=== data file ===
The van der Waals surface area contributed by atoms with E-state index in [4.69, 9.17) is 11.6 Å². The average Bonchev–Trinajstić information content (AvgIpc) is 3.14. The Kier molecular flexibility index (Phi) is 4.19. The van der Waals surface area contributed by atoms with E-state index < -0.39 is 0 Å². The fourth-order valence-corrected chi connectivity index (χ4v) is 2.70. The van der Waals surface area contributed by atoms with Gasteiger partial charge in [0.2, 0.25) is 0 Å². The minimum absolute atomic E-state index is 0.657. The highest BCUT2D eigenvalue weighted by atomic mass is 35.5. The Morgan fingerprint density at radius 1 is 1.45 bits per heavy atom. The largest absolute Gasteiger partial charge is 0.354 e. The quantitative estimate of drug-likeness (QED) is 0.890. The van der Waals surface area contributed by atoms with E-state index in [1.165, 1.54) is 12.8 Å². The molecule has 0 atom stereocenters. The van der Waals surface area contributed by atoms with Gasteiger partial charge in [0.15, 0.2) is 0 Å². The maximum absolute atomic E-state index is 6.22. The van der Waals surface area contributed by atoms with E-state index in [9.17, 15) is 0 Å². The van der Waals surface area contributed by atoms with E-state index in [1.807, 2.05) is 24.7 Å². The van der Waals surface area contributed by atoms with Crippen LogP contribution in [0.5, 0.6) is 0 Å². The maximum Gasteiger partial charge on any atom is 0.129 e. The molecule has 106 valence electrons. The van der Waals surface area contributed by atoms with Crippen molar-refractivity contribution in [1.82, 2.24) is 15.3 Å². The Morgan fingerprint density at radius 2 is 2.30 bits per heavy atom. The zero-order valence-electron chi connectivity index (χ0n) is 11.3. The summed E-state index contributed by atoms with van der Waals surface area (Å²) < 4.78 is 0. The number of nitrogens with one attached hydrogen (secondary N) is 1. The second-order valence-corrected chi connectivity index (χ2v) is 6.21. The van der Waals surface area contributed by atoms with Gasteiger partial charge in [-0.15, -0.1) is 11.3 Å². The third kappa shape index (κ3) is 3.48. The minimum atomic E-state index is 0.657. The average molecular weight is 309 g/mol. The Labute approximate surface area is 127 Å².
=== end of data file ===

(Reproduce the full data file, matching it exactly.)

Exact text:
The van der Waals surface area contributed by atoms with E-state index in [4.69, 9.17) is 11.6 Å². The average Bonchev–Trinajstić information content (AvgIpc) is 3.14. The Kier molecular flexibility index (Phi) is 4.19. The van der Waals surface area contributed by atoms with E-state index < -0.39 is 0 Å². The fourth-order valence-corrected chi connectivity index (χ4v) is 2.70. The van der Waals surface area contributed by atoms with Gasteiger partial charge in [0.2, 0.25) is 0 Å². The minimum absolute atomic E-state index is 0.657. The highest BCUT2D eigenvalue weighted by atomic mass is 35.5. The Morgan fingerprint density at radius 1 is 1.45 bits per heavy atom. The largest absolute Gasteiger partial charge is 0.354 e. The quantitative estimate of drug-likeness (QED) is 0.890. The van der Waals surface area contributed by atoms with E-state index in [1.165, 1.54) is 12.8 Å². The molecule has 0 atom stereocenters. The van der Waals surface area contributed by atoms with Gasteiger partial charge in [0.15, 0.2) is 0 Å². The maximum absolute atomic E-state index is 6.22. The van der Waals surface area contributed by atoms with E-state index in [9.17, 15) is 0 Å². The van der Waals surface area contributed by atoms with E-state index in [1.807, 2.05) is 24.7 Å². The van der Waals surface area contributed by atoms with Crippen LogP contribution in [0.5, 0.6) is 0 Å². The maximum Gasteiger partial charge on any atom is 0.129 e. The molecule has 106 valence electrons. The van der Waals surface area contributed by atoms with Crippen molar-refractivity contribution in [1.82, 2.24) is 15.3 Å². The Morgan fingerprint density at radius 2 is 2.30 bits per heavy atom. The zero-order valence-electron chi connectivity index (χ0n) is 11.3. The summed E-state index contributed by atoms with van der Waals surface area (Å²) < 4.78 is 0. The number of nitrogens with one attached hydrogen (secondary N) is 1. The second-order valence-corrected chi connectivity index (χ2v) is 6.21. The van der Waals surface area contributed by atoms with Gasteiger partial charge in [-0.15, -0.1) is 11.3 Å². The third kappa shape index (κ3) is 3.48. The minimum atomic E-state index is 0.657. The average molecular weight is 309 g/mol. The Labute approximate surface area is 127 Å².